Seeing the light: ONR-sponsored Scientist Named One of Popular Science's 'Brilliant 10'


Story Number: NNS131017-09Release Date: 10/17/2013 2:37:00 PM
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By Eric Beidel, ONR Corporate Communications

ARLINGTON, Va. (NNS) -- An assistant professor at the University of Southern California funded by the Office of Naval Research (ONR), is highlighted as one of this year's "Brilliant 10" young scientists and engineers Popular Science magazine's October issue.

The annual feature highlighted Dr. Andrea Armani, who-with support from ONR-could help the Navy save lives through new understandings of light and biology.

With steady backing from ONR, including both the Young Investigator Award Program and recognition under the Presidential Early Career Award for Scientists and Engineers, Armani has invented a range of devices that allow her to explore the nano-world of viruses, bacteria and DNA and their interactions with the environment.

One immediate application of her research is improving detection abilities of pathogens in different environments.

"She's developing the capabilities that will be used in future conflicts to keep Sailors and Marines out of harm's way," said Dr. Timothy Bentley, program officer in ONR's Warfighter Performance Department.

While biosensors like those created by Armani would give warfighters increased protection against biological threats on the battlefield, her research also holds implications for communications, preventative healthcare and more.

"ONR's support allows me to pursue high-risk research that ultimately has benefits in many areas," Armani said. "When you have that kind of encouragement, there's no end to what you can discover, and the next breakthrough could come when you least expect it."

She recently developed a sensor to detect ultra-violet light that could help fend off diseases associated with excessive exposure. Given the simplicity of the detection mechanism, it has many potential applications, including water monitoring.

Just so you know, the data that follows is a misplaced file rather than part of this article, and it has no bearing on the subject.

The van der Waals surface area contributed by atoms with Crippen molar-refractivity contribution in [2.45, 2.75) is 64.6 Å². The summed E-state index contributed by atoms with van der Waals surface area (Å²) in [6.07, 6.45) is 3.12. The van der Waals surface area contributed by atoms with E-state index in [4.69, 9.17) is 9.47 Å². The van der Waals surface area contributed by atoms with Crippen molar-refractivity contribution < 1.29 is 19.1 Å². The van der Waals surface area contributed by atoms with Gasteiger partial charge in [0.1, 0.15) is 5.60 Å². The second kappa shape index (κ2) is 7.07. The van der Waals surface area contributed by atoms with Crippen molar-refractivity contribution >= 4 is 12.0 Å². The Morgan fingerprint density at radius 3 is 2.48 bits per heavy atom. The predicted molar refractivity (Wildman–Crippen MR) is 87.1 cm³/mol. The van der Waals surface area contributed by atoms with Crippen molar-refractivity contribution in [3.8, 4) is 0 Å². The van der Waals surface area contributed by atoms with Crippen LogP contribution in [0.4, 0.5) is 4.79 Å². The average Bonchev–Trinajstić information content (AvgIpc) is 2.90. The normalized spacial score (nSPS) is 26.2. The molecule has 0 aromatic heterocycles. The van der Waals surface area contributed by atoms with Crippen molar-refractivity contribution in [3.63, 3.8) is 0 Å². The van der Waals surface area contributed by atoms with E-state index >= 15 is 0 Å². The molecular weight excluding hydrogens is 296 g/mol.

Now Armani and ONR are embarking on a new project to study the way cells communicate after damage from a blast incident. The findings could help scientists create biomarkers to better understand blast injuries and develop protective methods and therapies for traumatic brain injury, a problem faced by many military service members.

But ONR's research investment in Armani's work is making an impact beyond what happens on the battlefield, Bentley said.

"Dr. Armani attracts some of the brightest young researchers to work in her lab and makes a lot of connections through her work," he said. "This is invaluable as we build up our network of national and international scientists who carry our research from the military and into the world at large."

The Department of the Navy's Office of Naval Research (ONR) provides the science and technology necessary to maintain the Navy and Marine Corps' technological advantage. Through its affiliates, ONR is a leader in science and technology with engagement in 50 states, 70 countries, 1,035 institutions of higher learning and 914 industry partners. ONR employs approximately 1,400 people, comprising uniformed, civilian and contract personnel, with additional employees at the Naval Research Lab in Washington, D.C.

For more news from Office of Naval Research, visit www.navy.mil/local/onr/.

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